It’s his party and he’ll cry if he wants to, and if you watch Steven Sondheim sitting on the aisle in the orchestra of Avery Fisher Hall at Lincoln Center as both the stage and the aisles fill up with crowds of Broadway minions singing “Sunday” in honor of his 80th birthday, you’ll see there is no question but that he wants to. And who can blame him: it’s neither every day, nor to celebrate just anyone, that so much glittering talent would be likely to show up.
Now for those of us not lucky enough to have been there on either of the two nights it ran to see the gala performance and sing “Happy Birthday” along with the stellar cast, there is the DVD: Sondheim! The Birthday Concert.
Hosted by David Hyde Pierce, the concert gathers an array of Broadway’s finest, the likes of which you’re not likely to see in one place other than perhaps at the Tonys, performing selections from the Sondheim canon ranging from his work on the lyrics of West Side Story to shows like Follies and Sweeney Todd. You’ve got all the glamour and beauty and a hell of a lot more art, and you don’t have to listen to any of those dissembling thank-you speeches. Instead you get Bernadette Peters and Mandy Patinkin singing “Move On,” opera star Nathan Gunn singing “Johanna,” and the ladies from the cast of the new production of West Side Story singing and dancing to “America.” They are accompanied by the New York Philharmonic conducted by longtime Sondheim collaborator, Paul Gemignani.
In a show filled with brilliant performances, it is foolhardy to single out highlights. Nevertheless there are some real show stoppers. Patti LuPone joins with George Hearn, the original Sweeney Todd, and Michael Cerveris who played Sweeney in the popular revival, in a beguiling performance of the darkly comic “A Little Priest.” “Don’t Laugh,” one of two songs which Sondheim wrote with Mary Rogers and Martin Charnin for their show Hot Spot, gets a brilliant reading from Victoria Clark. “Too Many Mornings” is a showpiece for the glorious voices of Nathan Gunn and Audra MacDonald. Mandy Patinkin reprises Sunday in the Park with George’s “Finishing the Hat” with all the over-the-top dramatic flair only he can get away with, and his duet with Peters is a gem.
The show builds to a climax with Hyde Pierce’s comic take on “Beautiful Girls” which introduces six of the great Broadway divas resplendent in red: LuPone, MacDonald and Peters, Marin Mazzie, Donna Murphy, and the young-at-heart Elaine Stritch. They take seats at the front of the stage. Then, one at a time, they take center stage for a solo performance, each one brilliant, each one more exciting than the last.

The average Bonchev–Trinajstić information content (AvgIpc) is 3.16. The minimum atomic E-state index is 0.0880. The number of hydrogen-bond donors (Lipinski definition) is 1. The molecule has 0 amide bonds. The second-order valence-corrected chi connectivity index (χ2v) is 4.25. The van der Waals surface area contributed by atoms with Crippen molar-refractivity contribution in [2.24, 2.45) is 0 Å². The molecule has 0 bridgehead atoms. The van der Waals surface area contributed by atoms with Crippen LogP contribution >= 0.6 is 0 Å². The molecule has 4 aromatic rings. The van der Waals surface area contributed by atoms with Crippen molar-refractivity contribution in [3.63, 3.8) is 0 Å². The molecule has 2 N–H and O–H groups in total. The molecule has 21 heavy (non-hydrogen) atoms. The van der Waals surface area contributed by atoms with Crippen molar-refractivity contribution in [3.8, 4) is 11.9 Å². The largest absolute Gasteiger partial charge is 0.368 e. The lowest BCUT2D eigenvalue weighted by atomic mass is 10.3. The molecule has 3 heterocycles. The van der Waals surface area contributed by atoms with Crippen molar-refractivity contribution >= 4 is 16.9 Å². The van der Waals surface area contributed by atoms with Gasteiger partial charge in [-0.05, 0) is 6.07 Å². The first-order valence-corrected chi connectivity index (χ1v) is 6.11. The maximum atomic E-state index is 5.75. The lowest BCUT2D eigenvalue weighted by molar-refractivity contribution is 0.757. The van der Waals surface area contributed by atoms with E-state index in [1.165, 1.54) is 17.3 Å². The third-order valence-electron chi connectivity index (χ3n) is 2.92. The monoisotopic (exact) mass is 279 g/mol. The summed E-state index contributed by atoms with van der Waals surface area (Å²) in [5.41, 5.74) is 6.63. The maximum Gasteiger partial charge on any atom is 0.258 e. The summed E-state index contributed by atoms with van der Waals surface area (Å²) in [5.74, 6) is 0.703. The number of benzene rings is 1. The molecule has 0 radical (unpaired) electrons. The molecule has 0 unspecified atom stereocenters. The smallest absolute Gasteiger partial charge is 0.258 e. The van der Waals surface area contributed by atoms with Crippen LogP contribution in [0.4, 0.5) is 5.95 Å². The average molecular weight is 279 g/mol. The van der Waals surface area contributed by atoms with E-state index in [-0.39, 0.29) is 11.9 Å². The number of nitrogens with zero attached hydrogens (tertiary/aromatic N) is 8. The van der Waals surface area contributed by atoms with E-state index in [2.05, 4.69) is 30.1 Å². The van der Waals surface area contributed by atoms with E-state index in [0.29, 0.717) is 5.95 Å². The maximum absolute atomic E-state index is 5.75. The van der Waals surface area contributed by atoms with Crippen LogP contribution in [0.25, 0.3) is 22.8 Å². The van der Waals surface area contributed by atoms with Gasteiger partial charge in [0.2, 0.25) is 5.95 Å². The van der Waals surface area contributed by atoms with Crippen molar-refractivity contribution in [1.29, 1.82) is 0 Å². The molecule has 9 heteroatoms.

LuPone begins with an arch version of “The Ladies Who Lunch.” Marin Mazzie changes the pace with a gorgeous rendition of “Losing My Mind.” MacDonald’s “The Glamorous Life” is elegantly controlled. Donna Murphy follows with a bravura performance of the wickedly witty “Could I Leave You,” and Peters is her usual perfection in “Not a Day Goes By.” But then, but then, let me repeat, but then, up steps Stritch, and let me tell you here’s one old lady who still knows how to bring down the house. When she was finished with “I’m Still Here” she had the audience and all the divas on the stage on their feet and cheering. No question about it, she is still here.
Pierce is an engaging host. Playing off the translation of some of the lyrics in the current production of West Side Story into Spanish, he uses the idea of foreign language versions of all of Sondheim’s lyrics. His petulant reaction to the idea’s poor reception is classic. And then when he comes on to sing his solo, and adds foreign translations, his “I’ll show them” attitude is priceless. He is the master of the deadpan reaction. His byplay with Gemignani over the conductor’s attempt to begin the show with music from Sweeney Todd sets a nice tone for the rest of the evening.
There was a time when musical comedy meant some songs and dances patched more or less haphazardly into a play. Sometimes they were relevant to the action, sometimes not. Sometimes they developed from character, sometimes not. Not any longe; now any musical worth its salt makes sure to integrate music and book in one artistic whole. Stephen Sondheim may not be the only one responsible for changing this aesthetic, but he is unquestionably its most glorious practitioner. The crowd of singers that lined the aisles and stage at the show’s end—287 of them, according to Lonny Price’s liner notes—are not only there to wish the man well on his birthday, they are there to pay tribute and to thank the artist for what he has managed to accomplish. They are there to thank him for the rest of us.